When former city treasurer Corey Kemp and former state Sen. Vincent Fumo ended up in federal court, both were facing charges of public corruption among the other related accusations.
Now, by providing an anonymous tip line, the Federal Bureau of Investigation is trying to make it easier for the public to report suspected corrupt city officials, employees and private citizens who misuse their positions for personal gain.
“Public corruption is the number one priority for the FBI in Philadelphia,” said Special Agent-in-Charge George Venizelos in announcing the initiative. “Public corruption abuses the public’s trust and undermines government operations. The public itself is the most effective tool we have in rooting out corruption, and in the past multiple tips have led to numerous investigations and convictions of public officials and legislators. This joint program seeks to disrupt the culture of pay-to-play, where private individuals seek to gain unfair advantage when it comes to bidding on city contracts or obtaining government grants.”
The new tip line is 1-855-FBI-TIPS. United States Attorney Zane Memeger said the joint effort will help ensure that city officials and employees perform their jobs honestly. Memeger, whose office recently successfully prosecuted and convicted Fumo, said the public’s trust in government is eroded by corrupt officials. The hotline is a coordinated effort involving the U.S. attorney's office, the FBI, the state attorney general's office, city government, and the Philadelphia Police Department.
“Rule breakers need to be targeted, and the public’s tips are greatly appreciated,” Memeger said. “Over the past few years, my department has investigated and charged numerous city employees, officials and private citizens seeking to gain advantage in soliciting city business. This is a very important tool, because when there’s corruption, the government fails.”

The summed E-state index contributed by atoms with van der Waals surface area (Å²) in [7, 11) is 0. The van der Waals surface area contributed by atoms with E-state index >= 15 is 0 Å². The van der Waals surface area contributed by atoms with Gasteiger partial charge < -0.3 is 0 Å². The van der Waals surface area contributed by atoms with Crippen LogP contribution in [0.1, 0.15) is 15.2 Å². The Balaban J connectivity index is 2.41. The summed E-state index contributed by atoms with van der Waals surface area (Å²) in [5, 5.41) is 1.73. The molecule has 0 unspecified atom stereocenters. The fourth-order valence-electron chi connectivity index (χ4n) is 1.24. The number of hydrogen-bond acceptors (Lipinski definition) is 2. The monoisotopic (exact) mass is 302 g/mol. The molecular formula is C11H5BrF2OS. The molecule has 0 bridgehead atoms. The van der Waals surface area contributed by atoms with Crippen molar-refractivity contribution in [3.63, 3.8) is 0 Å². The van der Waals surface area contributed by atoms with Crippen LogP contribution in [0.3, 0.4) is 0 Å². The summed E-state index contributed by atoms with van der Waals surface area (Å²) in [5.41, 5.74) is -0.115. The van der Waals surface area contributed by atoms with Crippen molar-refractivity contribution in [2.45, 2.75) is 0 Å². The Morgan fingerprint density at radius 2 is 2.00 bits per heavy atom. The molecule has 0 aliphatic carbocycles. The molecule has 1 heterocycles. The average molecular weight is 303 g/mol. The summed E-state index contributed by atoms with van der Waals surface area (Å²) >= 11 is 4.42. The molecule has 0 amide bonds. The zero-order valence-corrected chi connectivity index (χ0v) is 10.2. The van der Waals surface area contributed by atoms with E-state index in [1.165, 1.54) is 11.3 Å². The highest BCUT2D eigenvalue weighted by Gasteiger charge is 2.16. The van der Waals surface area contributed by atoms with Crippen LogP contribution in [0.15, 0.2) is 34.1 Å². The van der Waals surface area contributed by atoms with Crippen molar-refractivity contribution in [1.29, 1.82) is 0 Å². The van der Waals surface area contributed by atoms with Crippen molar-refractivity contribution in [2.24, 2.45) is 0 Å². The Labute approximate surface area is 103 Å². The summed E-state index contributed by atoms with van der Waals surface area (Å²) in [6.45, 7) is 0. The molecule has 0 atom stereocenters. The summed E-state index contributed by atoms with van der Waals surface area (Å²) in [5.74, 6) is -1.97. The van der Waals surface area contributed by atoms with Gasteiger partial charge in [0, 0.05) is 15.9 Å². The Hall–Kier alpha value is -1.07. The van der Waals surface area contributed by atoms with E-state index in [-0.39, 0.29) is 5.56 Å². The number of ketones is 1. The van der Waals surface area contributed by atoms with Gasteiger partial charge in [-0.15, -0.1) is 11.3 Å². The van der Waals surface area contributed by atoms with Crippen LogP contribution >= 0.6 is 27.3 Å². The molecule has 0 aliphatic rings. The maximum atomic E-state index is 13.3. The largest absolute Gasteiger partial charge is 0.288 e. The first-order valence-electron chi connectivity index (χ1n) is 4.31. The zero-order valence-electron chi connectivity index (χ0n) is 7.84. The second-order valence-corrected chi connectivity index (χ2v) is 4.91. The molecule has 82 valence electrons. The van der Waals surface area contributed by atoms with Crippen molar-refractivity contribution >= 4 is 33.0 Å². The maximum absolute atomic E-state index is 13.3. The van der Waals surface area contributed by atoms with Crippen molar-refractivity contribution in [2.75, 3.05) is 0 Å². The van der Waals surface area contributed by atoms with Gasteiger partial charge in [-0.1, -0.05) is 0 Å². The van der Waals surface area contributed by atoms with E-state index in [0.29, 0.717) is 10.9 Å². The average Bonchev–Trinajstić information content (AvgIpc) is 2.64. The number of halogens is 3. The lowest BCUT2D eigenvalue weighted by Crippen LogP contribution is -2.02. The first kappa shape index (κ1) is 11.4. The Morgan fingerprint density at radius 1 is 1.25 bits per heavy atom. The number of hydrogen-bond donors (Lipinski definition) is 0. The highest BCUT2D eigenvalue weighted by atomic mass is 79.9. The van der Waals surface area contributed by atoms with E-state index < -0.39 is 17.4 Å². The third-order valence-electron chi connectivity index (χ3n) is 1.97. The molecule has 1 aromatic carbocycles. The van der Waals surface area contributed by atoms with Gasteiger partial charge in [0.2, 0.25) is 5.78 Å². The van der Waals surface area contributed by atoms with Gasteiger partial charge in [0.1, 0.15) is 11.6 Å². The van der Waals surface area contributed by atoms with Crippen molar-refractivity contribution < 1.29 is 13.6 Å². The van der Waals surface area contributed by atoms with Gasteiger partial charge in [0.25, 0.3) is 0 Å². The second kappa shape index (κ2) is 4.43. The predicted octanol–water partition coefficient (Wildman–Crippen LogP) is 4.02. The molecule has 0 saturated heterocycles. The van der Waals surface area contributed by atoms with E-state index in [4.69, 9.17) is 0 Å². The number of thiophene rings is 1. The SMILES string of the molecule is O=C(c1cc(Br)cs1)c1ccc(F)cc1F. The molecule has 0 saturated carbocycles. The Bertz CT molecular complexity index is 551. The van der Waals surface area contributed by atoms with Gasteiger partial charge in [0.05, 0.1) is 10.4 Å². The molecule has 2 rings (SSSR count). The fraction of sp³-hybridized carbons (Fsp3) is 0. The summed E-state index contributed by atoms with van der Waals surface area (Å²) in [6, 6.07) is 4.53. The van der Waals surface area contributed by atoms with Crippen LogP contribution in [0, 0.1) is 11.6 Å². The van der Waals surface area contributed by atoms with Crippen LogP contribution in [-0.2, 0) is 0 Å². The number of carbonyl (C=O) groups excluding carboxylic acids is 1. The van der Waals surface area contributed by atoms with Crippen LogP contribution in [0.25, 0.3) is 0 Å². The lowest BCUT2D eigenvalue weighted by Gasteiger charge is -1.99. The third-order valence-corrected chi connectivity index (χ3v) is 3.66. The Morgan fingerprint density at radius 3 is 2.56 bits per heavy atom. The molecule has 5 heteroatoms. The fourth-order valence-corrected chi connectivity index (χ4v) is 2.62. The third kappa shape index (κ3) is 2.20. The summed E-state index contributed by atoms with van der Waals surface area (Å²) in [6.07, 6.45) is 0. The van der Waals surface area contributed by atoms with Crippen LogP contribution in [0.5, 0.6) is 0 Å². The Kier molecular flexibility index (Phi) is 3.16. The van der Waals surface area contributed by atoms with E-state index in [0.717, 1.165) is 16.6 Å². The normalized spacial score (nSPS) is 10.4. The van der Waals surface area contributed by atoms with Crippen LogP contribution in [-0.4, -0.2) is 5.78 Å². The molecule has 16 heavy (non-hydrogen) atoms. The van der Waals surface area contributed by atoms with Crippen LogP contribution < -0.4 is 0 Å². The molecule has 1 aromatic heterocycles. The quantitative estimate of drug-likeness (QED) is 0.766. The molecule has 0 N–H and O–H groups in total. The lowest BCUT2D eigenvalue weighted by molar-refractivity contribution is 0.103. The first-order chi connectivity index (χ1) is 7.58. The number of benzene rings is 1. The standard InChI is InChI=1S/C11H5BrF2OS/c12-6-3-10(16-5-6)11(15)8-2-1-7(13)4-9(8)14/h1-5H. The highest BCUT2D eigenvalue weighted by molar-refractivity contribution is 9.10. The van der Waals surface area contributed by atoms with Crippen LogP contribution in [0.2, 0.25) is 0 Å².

Two high-profile cases of public corruption in Philadelphia were those of Kemp and Fumo. Fumo was indicted in 2007, accused of obstruction of justice, conspiring to defraud the Pennsylvania Senate, the Citizens Alliance for Better Neighborhoods and the Independence Seaport Museum of $3 million. Federal investigators also alleged that he used his state employees for personal jobs. In March 2009 he was found guilty of 137 counts and sentenced to 55 months in federal prison.
Kemp was the city treasurer in Mayor John Street’s administration. Federal prosecutors said he misused his position to funnel profitable city contracts to now-deceased attorney Ron White. Kemp was accused of having received sports tickets, free trips and cash from people seeking to conduct business with the city. He was convicted in 2005 on 27 charges of honest services fraud, extortion, mail fraud and filing false tax returns. He is serving a 10-year sentence in s federal penitentiary.
“Public corruption is a huge problem,” said Pennsylvania Inspector General Kenya Mann Faulkner. “There are many who are doing the right thing, and the few people who are not, we plan to catch them and make them accountable. We’ll follow complaints of corruption wherever they go. All complaints will be followed and investigated.”
Philadelphia Inspector General Amy Kurland saidin a recent case a private businessman seeking a contract with the city offered a $5,000 bribe to several city employees. The employees reported the bribe and the businessman, whose name was not released, was prosecuted. Pennsylvania Attorney General Linda Kelly said public corruption is not new and neither is the idea of a joint task force. The tip line is another tool to help bolster the public’s confidence that information will be taken seriously.
"We need help from the public," Kelly said. "No one is above the law. This is not a new idea; it’s been around for at least a decade. Our own department established an office to take tips and follow up with investigations. We’ve gotten many convictions and that’s what our citizens should expect. We need the public’s help and I want to encourage our citizens to report suspected corruption.”